School violence – merely a symptom

Paolo Kernahan
Paolo Kernahan


Will the mother of a student beaten within an inch of his life get justice?

Will the maxi taxi driver who tried to defend that student against the juvenile pack of hyenas get satisfaction for the body music he endured? Probably not.

The mob masquerading as pupils who bludgeoned the 16-year-old and the driver are minors making big people's choices. In civilised societies, minors who perpetrate violent crimes don't escape attention of law enforcement simply because of their age.

Vidya Lal, mother of Rasheed Lal, tearfully told reporters of the aftermath – an ambulance had to be called to their home a few days after the beating of the Carapichaima Secondary School student because he struggled to breathe.

Whenever there's a flare-up of school violence we respond with typical knee-jerk reactions. As the paroxysms of shock and horror abate, nothing more is heard of the matter until the next bare-knuckle school brawl captures our ephemeral attention.

Sure, there may be a committee to investigate here and a white paper there; ultimately nothing is done and the cycle of violence does what cycles do.

A lifetime ago I covered a spate of violent incidents at a school in Arima. Teachers and the school administration were battling an unstoppable wave of conflict. At the time, school administrators were being pushed to expel the troublemakers.

The argument was this: students uninterested in learning shouldn't be allowed to disrupt those who are. You want to fight? Go do it in the real gangsters.

Students who were suspended for fighting would often sneak into this Arima school through a hole in the fence at the back of the compound that's bordered by a ravine. That's a lot of determination to settle scores.

At the time it was believed these miscreants were under the influence of gangs. These gangs were exerting a territorial claim over the school which was simply a subset of their domain. Even though expulsion was an appealing option, it didn't make sense, for obvious reasons: expulsion can fast-track a life of hopelessness and criminal inclinations. Without an education or some semblance of one, jettisoned troublemakers become layabouts and gang conscripts.

School violence is a complex challenge. Teachers aren't trained to face the calibre of combatants in today's theatre of operations. I've spoken to teachers who feel as though they aren't educators at all, but wardens.

In some schools, they describe large numbers of students as openly disrespectful, volatile, and even sexually aggressive toward female teachers.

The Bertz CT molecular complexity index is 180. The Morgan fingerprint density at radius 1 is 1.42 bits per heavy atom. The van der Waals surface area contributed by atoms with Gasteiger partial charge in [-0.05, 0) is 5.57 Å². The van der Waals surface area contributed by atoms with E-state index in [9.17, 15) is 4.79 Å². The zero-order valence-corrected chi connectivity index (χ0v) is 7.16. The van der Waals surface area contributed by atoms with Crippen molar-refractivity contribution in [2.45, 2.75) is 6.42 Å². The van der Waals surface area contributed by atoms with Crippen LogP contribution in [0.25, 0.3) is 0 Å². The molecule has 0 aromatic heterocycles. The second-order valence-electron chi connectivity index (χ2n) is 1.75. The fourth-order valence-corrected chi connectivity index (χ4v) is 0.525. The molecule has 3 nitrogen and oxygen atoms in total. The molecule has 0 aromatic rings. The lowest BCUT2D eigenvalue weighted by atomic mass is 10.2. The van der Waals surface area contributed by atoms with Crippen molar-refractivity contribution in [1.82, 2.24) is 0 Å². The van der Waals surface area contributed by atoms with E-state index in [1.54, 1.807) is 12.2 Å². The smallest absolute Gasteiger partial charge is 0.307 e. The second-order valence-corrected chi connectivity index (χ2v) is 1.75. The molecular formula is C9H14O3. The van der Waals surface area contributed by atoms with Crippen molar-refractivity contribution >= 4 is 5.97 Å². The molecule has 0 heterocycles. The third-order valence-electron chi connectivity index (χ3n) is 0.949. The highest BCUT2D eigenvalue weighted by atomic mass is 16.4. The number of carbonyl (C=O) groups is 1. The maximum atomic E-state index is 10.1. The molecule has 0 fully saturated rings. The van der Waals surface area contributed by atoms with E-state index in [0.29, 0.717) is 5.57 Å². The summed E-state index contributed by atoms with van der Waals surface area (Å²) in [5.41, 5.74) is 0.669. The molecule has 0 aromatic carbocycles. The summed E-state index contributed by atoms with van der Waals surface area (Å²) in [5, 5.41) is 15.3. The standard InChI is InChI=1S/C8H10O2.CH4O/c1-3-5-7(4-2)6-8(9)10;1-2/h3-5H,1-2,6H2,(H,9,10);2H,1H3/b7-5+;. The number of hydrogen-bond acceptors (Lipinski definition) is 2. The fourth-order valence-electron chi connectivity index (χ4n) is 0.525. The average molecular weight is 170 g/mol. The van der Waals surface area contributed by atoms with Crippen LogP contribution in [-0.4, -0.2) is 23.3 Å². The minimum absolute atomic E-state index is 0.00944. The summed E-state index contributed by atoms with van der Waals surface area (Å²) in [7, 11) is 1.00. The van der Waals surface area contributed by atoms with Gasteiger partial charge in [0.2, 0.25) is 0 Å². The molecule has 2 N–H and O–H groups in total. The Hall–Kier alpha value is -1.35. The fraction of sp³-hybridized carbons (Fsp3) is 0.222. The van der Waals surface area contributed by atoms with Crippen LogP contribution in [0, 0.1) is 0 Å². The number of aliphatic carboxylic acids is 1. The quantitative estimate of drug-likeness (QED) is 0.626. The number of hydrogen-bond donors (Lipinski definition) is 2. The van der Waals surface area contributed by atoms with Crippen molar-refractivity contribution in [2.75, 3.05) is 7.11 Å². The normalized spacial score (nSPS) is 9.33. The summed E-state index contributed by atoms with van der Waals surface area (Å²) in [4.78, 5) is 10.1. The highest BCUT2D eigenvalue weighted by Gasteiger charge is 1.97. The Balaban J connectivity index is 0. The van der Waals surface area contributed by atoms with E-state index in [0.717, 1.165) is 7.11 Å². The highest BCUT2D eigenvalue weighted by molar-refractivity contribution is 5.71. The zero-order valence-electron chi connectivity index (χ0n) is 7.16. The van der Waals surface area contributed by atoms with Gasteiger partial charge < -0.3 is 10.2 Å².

Several months ago the Ministry of Education claimed school fights were "down to almost zero," an assertion that seemed flimsy. It also doesn't account for the number of incidents that occur off-site. Many of the violent clashes involving both male and female secondary school students happen on sidewalks, in the streets, and even in front of people's homes.

School violence is intractable because many people, including the authorities, fail to process it as a symptom and not a disease. Student conflict is a repeating echo of the broader dysfunction in society. Studies show students with violent tendencies tend to come from violent communities or homes where conflict is prevalent. Moreover, students who live in these pressure-cooker environments perform poorly academically. So academic struggles also contribute to acting out among disadvantaged kids.

In that way violence becomes a self-sustaining chain reaction; children who come from unstable environments become themselves unstable, eventually graduating to perpetuate the cycle of instability.

They leave the school system without any sort of useful education. They didn't benefit from the quality of parenting that would prepare them for the world and so go on to repeat the mistakes of their parents.

Allowing school violence to fester is criminally unfair to mild-mannered students who just want an education. It's an injustice to teachers, who shouldn't wake every morning to feelings of dread at the prospect of getting dressed to go to work in the Thunderdome.

Moreover, school violence contributes to the degradation of the wider society. Troubled students regurgitated by the school system in many cases graduate to more serious criminal activity.

Until NGOs, the ministries of Education and Social Development and Family Services and the police work together to confront school violence for what it is – a family and societal plague – we'll keep treating the recurring symptoms.


"School violence – merely a symptom"

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